WHEN Hong Kong Chief Executive Carrie Lam made her explosive announcement on July 31 that elections scheduled for September would be delayed for a year because of the rampaging coronavirus disease 2019 (Covid-19), few people in Hong Kong — quite possibly including Lam herself — were aware of another announcement being made at the same time on the mainland.
The Hong Kong and Macao Affairs Office announced that the Chinese government had decided to send personnel to Hong Kong to help carry out mass testing for Covid-19. This decision, it said, had been made after a request from the Hong Kong administration.
Many people were surprised that the Hong Kong government appeared not to have been notified in advance of this major development.
The situation may well reflect Beijing’s desire to be in direct control. Now that it has the coronavirus under control on the mainland, it understandably also wants to get the virus under control in Hong Kong. But what was surprising was that the Hong Kong authorities appear to have been kept in the dark — surely a sign of lack of respect, if not of policy differences.
On August 2, seven individuals, described as advance members of the mainland’s nucleic acid testing support team, duly arrived.
Hong Kong exempted them from the 14-day quarantine requirement because they came under the category of imported mainland technical staff and had tested negative within 72 hours prior to arrival.
Exactly what the support team is supposed to do was explained by a Hong Kong government spokesman, who said it would “work to assist in enhancing virus testing capacity, establishing temporary hospital, as well as expanding the scale of the community treatment facilities.” These facilities are also known as mobile field hospitals.
The spokesman thanked the central government for its “proactive” support, presumably by making provisions that had not been requested.
Thus, after the arrival of the advance team, the Hong Kong government issued a statement explaining that it had asked the central government for support “on the anti-epidemic work in the face of the severe Covid-19 epidemic.”
It then went on to voice gratitude for something Hong Kong had not requested. The government, it said, “is pleased to learn that the National Health Commission has formed another support team to help it establish a makeshift community treatment facility at AsiaWorld-Expo.”
This offer by the National Health Commission was first disclosed by CCTV, which reported that another team of six experts from Wuhan would help Hong Kong develop a temporary “cabin hospital” since the city’s medical facilities were severely stretched.
On Friday, Lam said she wasn’t sure when those six experts would arrive. That, too, illustrates that the mainland, not Hong Kong, is in control.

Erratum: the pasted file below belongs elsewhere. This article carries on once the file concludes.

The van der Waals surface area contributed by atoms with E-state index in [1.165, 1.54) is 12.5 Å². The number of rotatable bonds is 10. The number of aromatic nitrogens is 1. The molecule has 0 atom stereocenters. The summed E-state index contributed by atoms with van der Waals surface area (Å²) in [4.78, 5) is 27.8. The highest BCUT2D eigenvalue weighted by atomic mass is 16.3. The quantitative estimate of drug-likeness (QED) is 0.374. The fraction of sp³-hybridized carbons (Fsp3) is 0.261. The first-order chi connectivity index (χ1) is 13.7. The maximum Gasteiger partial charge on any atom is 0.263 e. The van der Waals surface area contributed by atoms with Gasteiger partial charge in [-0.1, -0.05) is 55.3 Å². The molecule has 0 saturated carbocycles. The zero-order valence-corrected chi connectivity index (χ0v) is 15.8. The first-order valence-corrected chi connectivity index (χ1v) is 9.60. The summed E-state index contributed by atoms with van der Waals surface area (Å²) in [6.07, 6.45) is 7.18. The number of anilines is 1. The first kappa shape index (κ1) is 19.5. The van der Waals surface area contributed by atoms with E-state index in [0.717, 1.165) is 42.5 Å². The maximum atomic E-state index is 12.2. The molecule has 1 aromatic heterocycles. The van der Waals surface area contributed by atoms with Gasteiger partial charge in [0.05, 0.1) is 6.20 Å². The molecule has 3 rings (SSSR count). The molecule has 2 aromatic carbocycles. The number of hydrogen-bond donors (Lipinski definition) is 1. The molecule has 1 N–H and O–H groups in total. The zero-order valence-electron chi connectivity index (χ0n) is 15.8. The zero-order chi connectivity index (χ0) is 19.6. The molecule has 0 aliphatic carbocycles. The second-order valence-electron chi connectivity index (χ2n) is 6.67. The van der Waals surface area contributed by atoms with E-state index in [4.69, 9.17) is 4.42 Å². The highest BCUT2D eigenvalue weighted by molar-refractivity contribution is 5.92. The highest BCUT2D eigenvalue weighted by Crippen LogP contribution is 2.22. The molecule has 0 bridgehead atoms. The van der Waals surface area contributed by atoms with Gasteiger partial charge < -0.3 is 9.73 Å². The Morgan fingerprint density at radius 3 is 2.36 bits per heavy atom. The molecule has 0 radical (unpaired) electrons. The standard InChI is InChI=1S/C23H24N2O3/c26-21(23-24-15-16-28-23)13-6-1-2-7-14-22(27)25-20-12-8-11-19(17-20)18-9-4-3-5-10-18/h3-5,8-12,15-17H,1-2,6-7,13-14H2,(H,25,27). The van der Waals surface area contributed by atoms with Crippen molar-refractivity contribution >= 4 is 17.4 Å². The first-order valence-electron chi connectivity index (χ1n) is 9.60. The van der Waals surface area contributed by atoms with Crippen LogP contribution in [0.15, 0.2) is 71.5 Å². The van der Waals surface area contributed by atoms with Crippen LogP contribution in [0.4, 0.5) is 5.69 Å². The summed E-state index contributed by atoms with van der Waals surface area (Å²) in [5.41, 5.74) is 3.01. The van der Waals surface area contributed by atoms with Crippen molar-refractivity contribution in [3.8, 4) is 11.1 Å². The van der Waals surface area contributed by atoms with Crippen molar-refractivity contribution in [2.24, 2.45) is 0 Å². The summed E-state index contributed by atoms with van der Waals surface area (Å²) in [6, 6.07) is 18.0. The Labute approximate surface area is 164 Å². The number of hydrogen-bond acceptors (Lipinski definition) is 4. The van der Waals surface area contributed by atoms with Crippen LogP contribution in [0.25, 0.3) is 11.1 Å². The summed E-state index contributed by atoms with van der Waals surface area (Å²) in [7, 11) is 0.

According to the Hong Kong government, the core duty of the support team is to help strengthen the city’s virus testing capacity. Hong Kong has been conducting about 10,000 tests a day. With the mainland’s help, this is expected to rise to 200,000 tests a day or even substantially more.
Politically sensitive people have objected to mainlanders conducting tests in Hong Kong. With the newly imposed national security law fresh in their minds, they fear that China might use the tests to secure DNA information of Hong Kong residents.
In response, Lam gave assurances that all tests would be performed locally, that privacy would be respected and that no data would be sent to the mainland. Most importantly, she said the testing would be voluntary, not mandatory.
A leading newspaper, Ming Pao, reported that China wanted mandatory testing of the entire population, but that the city’s government and its medical experts had blocked the proposal. This could well be true.
Mining of DNA data may not be part of Beijing’s plan at present, but China is a high-tech surveillance state and it is certainly not out of the question that the authorities may at some point want to build a genetic map of people in Hong Kong.
Lam knows that her unpopular government is in no position to conduct city-wide testing if substantial numbers of people resist. However, if only a small minority volunteers, then testing may not yield the desired information. At that point, China may insist that Hong Kong adopt more forceful action.
This should be a lesson for Hong Kong. It has a tendency to ask Beijing for help, whatever the problem. The more Hong Kong shows it can’t cope, the more reason Beijing has for limiting its autonomy. Before Hong Kong asks for help again, it should keep in mind that Beijing may decide to give more than it is asked.